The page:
December’s general election resulted in the largest Conservative majority in the House of Commons since the 1980s. The party’s manifesto promised a Budget within 100 days of the general election, and it was widely thought that the Chancellor would deliver his Budget in late February, but it was announced on 7 January that the Budget would be delayed until 11 March, a move which the Scottish Finance Secretary described as “disrespectful to devolution”.
Derek Mackay warned that the delayed Budget could have “profound consequences” for Scotland. Scottish councils must set their budgets by 11 March, and the Convention of Scottish Local Authorities (COSLA) has written to the Chancellor warning of the deep risk facing Scotland’s councils as a result of delaying the UK Budget, describing the decision as “extremely worrying”.
In recent years, a November Budget at Westminster would be followed by Holyrood’s in December. Then there would be two to three months of parliamentary scrutiny before it became law for the start of the new tax year in April. Mackay was originally set to deliver his Scottish Budget on 12 December, but that was delayed due to the snap general election held on that date. Alexander Grant, chair of the Chartered Institute of Taxation’s Scottish Technical Committee, warned that the delay in the UK Budget will leave MSPs in a race against time to set next year’s Scottish Budget, diluting opportunities for scrutiny and leaving HMRC scrambling to ensure its systems are ready for April.
A UK Budget on 11 March leaves MSPs with just a few days to react to any tax changes made at Westminster and to agree the rates and bands of Scottish income tax ahead of the start of the new tax year in April. Mackay warns that: “The single biggest danger – however unlikely – is if the Parliament doesn’t pass a rate resolution in time then there is no authority to collect income tax, so that’s a £13 billion risk.”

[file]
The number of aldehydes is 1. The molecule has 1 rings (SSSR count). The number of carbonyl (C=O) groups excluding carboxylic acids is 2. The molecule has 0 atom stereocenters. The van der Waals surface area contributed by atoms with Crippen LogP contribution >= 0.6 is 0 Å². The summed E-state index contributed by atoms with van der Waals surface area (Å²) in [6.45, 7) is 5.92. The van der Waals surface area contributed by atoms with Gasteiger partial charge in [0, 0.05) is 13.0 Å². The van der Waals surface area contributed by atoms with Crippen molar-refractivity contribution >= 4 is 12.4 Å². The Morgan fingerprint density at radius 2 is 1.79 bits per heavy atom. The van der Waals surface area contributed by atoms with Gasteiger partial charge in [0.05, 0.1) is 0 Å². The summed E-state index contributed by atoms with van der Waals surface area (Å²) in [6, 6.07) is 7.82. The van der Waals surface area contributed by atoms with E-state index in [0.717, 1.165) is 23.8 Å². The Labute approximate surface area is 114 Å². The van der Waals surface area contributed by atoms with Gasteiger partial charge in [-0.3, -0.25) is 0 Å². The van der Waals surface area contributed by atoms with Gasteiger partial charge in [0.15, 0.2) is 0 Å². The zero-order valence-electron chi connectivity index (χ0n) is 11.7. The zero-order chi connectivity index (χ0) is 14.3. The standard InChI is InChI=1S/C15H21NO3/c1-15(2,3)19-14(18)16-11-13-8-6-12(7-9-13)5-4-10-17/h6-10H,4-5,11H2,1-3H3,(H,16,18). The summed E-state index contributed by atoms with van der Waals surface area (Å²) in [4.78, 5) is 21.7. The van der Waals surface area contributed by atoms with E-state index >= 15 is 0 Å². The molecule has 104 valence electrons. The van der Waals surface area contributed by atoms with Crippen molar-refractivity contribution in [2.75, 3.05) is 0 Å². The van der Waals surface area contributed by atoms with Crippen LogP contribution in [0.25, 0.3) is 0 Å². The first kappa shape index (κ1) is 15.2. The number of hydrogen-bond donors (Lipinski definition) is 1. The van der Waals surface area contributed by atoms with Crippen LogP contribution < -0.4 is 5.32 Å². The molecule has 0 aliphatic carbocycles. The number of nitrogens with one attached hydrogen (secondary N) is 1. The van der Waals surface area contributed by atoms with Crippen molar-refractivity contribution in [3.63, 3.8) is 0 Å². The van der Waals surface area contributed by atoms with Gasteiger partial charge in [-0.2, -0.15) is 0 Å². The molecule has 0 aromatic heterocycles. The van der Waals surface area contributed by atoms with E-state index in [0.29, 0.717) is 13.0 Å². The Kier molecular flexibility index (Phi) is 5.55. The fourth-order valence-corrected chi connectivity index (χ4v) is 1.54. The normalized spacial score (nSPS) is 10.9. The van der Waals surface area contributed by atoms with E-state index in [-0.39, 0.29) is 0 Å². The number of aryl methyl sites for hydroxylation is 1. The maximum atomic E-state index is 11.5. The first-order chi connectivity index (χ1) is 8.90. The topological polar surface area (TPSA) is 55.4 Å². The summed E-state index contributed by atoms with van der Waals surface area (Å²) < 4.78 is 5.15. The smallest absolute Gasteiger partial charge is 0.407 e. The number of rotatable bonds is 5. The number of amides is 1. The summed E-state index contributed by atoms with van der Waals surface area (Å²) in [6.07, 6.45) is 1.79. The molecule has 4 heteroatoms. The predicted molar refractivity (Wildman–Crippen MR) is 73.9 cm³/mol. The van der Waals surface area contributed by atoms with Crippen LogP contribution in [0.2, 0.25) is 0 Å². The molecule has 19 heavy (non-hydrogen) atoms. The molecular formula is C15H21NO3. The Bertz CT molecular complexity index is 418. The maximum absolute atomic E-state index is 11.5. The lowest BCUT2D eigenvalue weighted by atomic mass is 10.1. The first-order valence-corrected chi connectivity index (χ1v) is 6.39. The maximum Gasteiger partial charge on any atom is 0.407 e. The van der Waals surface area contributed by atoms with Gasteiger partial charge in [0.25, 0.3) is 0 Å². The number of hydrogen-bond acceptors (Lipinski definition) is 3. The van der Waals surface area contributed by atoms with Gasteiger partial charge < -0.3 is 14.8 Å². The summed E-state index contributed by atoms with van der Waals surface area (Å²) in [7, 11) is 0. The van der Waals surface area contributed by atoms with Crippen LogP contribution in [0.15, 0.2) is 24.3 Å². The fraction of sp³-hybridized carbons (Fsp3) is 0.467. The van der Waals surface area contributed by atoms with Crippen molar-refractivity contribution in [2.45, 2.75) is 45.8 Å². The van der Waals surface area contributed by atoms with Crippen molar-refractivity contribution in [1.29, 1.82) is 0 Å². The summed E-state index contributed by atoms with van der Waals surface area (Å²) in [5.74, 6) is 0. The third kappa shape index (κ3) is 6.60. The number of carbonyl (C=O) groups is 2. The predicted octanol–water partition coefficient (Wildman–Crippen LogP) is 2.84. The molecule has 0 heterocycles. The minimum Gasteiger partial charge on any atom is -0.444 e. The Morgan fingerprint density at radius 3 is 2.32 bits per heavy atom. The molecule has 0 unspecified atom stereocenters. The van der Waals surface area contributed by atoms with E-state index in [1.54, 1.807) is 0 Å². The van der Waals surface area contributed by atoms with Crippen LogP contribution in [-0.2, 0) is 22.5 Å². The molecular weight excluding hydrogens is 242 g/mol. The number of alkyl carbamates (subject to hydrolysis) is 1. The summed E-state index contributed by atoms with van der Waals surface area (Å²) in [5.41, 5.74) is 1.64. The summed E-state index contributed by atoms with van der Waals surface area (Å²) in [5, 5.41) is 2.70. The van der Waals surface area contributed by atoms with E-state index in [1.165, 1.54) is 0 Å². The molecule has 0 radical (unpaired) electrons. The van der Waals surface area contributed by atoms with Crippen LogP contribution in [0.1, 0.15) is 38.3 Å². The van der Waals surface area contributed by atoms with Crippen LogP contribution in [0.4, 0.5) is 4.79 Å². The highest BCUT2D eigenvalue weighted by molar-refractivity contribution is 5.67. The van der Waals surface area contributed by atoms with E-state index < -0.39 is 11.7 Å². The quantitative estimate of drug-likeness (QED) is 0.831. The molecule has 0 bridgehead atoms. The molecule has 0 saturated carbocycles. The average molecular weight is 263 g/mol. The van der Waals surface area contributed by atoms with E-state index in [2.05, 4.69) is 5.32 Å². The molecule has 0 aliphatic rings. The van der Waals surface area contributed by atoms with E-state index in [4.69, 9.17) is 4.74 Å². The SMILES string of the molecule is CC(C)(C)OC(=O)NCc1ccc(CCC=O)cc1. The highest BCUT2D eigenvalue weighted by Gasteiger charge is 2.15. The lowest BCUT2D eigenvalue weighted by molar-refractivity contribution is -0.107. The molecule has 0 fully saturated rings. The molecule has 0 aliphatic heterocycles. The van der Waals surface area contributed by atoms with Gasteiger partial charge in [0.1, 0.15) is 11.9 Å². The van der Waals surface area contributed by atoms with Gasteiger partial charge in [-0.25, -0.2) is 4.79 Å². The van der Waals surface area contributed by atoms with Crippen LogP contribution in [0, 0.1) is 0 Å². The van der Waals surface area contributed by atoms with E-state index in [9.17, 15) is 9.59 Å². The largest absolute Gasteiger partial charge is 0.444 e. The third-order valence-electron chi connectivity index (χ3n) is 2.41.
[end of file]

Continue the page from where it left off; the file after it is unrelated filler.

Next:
It is of course possible for Holyrood to choose to go first and set a Budget before Westminster, but this is unlikely as the size of the Scottish block grant will not be known until the Westminster Budget, therefore the Scottish Finance Secretary would be left without Scotland’s full fiscal picture.
The main personal finance pledge in the Conservative manifesto was a tax cut in the form of an increase in the threshold for paying national insurance to £9,500 for 2020-21, aiming to reach £12,500. The rate of corporation tax will remain at 19% and R&D tax credits will be increased to 13%. The Government plans to implement significant changes to capital gains tax, focusing on lettings relief (such that it only applies where the owner is in shared occupation with their tenant), and principal private residence relief, where homeowners need to ensure they stay in their home before it is sold, or ensure that a sale of old property takes place within nine months (previously 18 months) of them moving out, to avoid a capital gains tax charge.
The Conservative Government has promised a review of entrepreneurs’ relief, a relief which reduces the rate of capital gains tax from 20% to 10% on disposals of certain business assets, and it remains to be seen what changes will be implemented in the 11 March Budget, with a fuller review expected to take place in 2020-21. A number of tax avoidance and tax evasion measures are also expected to be announced.
The post-Brexit scene
Central to the Conservatives’ election campaign was the promise to “get Brexit done”. Prime Minister Boris Johnson has promised that the UK will officially leave the EU on 31 January 2020. A post-Brexit trade deal is, at the time of print, still being negotiated and the precise tax implications of Brexit are not yet known. EU tax laws are likely to remain in place during the transitional period, which will be in place until 31 December 2020. Although it is possible that the period may be extended, the Prime Minister promised not to extend the transition period beyond 31 December 2020.
The biggest tax impacts of Brexit are likely to be, from a tax litigation perspective, the impact on the interpretation of UK tax law in accordance with EU law and the fundamental freedoms and, from a practical perspective, the fact that UK VAT law is based on EU directives and regulations. More detail will become available once the specific terms of the trade deal are negotiated, but it is likely that the years to come will be interesting from both a tax legal advisory and litigation perspective.
Christine Yuill, partner, Pinsent Masons LLP